Last Friday, February’s jobs report was released, boasting a decrease in unemployment at 7.7 percent, which is the lowest level of unemployment in four years. What wasn’t mentioned in the report, though, was Black unemployment, which continues to be nearly double the national average. NewsOne investigated why Black unemployment rates continue to hover at astounding rates while other Americans continue to experience marked relief.
Nancy DiTomaso, a professor and vice dean for faculty and research and professor of management and global business at Rutgers Business School of Newark and New Brunswick and author, says that equality in the workplace is often obstructed by Whites’ favoritism for other Whites during the hiring process — even by those who claim to support equal opportunities.
As a result, minorities are boxed out of the job market, which is a major reason for the unyielding unemployment rate among Blacks.
According to DiTomaso, the aforementioned racial bias calls in to question whether there is a meritocratic, skill-based job market in the United States.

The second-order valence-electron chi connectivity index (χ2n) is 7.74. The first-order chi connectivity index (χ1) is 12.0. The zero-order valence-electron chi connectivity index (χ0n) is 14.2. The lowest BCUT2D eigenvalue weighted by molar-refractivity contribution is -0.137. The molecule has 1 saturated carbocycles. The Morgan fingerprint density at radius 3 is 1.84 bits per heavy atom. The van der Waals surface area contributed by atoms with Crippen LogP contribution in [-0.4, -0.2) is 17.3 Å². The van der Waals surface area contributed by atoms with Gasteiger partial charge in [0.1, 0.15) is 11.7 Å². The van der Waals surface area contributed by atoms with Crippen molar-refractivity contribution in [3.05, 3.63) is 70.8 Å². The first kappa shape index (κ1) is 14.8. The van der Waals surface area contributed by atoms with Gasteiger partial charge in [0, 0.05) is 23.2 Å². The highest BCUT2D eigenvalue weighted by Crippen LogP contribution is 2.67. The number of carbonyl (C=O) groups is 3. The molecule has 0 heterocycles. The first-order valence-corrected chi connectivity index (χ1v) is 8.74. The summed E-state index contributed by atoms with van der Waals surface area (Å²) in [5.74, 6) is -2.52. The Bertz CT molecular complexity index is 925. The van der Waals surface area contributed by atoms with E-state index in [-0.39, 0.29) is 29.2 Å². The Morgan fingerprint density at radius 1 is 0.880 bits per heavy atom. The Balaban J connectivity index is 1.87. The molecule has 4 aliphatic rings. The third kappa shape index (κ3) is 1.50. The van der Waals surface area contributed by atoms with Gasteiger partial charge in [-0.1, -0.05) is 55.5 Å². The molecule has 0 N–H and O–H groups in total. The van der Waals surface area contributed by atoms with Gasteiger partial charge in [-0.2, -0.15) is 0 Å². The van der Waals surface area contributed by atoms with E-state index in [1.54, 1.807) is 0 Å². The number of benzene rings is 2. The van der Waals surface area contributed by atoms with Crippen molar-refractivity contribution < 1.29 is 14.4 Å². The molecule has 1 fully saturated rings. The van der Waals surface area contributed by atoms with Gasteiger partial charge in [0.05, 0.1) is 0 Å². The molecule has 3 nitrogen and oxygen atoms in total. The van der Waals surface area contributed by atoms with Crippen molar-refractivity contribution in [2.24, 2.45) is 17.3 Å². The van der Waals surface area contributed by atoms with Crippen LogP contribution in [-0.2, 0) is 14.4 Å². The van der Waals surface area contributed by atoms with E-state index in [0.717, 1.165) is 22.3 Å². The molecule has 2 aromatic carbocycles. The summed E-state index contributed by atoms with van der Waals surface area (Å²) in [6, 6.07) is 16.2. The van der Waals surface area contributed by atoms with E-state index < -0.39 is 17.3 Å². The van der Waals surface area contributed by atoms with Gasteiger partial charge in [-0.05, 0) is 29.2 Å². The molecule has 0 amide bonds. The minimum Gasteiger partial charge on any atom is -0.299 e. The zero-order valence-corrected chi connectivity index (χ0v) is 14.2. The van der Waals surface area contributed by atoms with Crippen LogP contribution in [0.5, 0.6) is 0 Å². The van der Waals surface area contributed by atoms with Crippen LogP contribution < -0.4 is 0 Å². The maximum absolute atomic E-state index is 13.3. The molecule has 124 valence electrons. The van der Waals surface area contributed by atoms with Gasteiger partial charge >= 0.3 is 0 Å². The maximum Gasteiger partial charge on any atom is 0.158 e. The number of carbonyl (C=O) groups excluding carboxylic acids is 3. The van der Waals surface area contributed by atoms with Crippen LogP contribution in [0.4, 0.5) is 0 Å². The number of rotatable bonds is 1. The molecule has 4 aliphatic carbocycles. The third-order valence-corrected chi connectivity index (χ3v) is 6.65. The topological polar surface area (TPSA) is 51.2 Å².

DiTomaso’s conclusion is based on her book, “The American Non-Dilemma: Racial Inequality Without Racism,” where she interviewed 246 randomly selected middle-class White people in Tennessee, New Jersey, and Ohio.
“Without Racism” revealed that economic racial disparities are fostered by explicit racism that plays out in everyday events, such as networking and institutionalized racial bias, which is endemic in the jobs market.
“We look too much at the issues of discrimination and racism and therefore primarily focus on Whites doing bad things to Blacks or other non-Whites, but the real dynamic in reproducing racial inequality is Whites doing good things for other White people,” DiTomaso told NewsOne.
Indeed, the unemployment figures show a disturbing trend in terms of the unemployment rate for Blacks. While the U.S. Labor Department said that employers added 236,000 workers to their payrolls in February, lowering the unemployment rate to the aforesaid 7.7 percent, the Black unemployment rate was nearly double that of Whites at 13.8 percent.